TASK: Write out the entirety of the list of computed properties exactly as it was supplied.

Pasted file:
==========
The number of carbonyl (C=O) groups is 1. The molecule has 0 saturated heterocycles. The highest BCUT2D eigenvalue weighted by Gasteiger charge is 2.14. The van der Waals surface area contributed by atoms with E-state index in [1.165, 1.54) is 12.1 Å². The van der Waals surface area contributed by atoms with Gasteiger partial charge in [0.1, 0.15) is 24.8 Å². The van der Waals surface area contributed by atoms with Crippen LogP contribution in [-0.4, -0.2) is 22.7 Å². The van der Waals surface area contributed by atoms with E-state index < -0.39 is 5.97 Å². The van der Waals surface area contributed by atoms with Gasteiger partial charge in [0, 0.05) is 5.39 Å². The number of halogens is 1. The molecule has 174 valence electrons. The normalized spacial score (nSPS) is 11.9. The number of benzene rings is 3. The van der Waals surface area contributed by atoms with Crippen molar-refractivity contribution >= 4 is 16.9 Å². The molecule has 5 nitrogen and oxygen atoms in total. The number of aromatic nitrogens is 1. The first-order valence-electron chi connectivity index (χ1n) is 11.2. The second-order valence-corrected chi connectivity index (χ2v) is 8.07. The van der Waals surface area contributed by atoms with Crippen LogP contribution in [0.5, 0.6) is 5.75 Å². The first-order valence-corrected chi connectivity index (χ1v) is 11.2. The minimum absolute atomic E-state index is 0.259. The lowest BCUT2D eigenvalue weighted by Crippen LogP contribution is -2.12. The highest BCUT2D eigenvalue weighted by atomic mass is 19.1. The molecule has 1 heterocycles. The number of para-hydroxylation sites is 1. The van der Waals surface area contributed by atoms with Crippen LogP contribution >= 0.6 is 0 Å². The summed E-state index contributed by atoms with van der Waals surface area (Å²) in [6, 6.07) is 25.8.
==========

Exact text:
The number of carbonyl (C=O) groups is 1. The molecule has 0 saturated heterocycles. The highest BCUT2D eigenvalue weighted by Gasteiger charge is 2.14. The van der Waals surface area contributed by atoms with E-state index in [1.165, 1.54) is 12.1 Å². The van der Waals surface area contributed by atoms with Gasteiger partial charge in [0.1, 0.15) is 24.8 Å². The van der Waals surface area contributed by atoms with Crippen LogP contribution in [-0.4, -0.2) is 22.7 Å². The van der Waals surface area contributed by atoms with E-state index < -0.39 is 5.97 Å². The van der Waals surface area contributed by atoms with Gasteiger partial charge in [0, 0.05) is 5.39 Å². The number of halogens is 1. The molecule has 174 valence electrons. The normalized spacial score (nSPS) is 11.9. The number of benzene rings is 3. The van der Waals surface area contributed by atoms with Crippen molar-refractivity contribution >= 4 is 16.9 Å². The molecule has 5 nitrogen and oxygen atoms in total. The number of aromatic nitrogens is 1. The first-order valence-electron chi connectivity index (χ1n) is 11.2. The second-order valence-corrected chi connectivity index (χ2v) is 8.07. The van der Waals surface area contributed by atoms with Crippen LogP contribution in [0.5, 0.6) is 5.75 Å². The first-order valence-corrected chi connectivity index (χ1v) is 11.2. The minimum absolute atomic E-state index is 0.259. The lowest BCUT2D eigenvalue weighted by Crippen LogP contribution is -2.12. The highest BCUT2D eigenvalue weighted by atomic mass is 19.1. The molecule has 1 heterocycles. The number of para-hydroxylation sites is 1. The van der Waals surface area contributed by atoms with Crippen LogP contribution >= 0.6 is 0 Å². The summed E-state index contributed by atoms with van der Waals surface area (Å²) in [6, 6.07) is 25.8.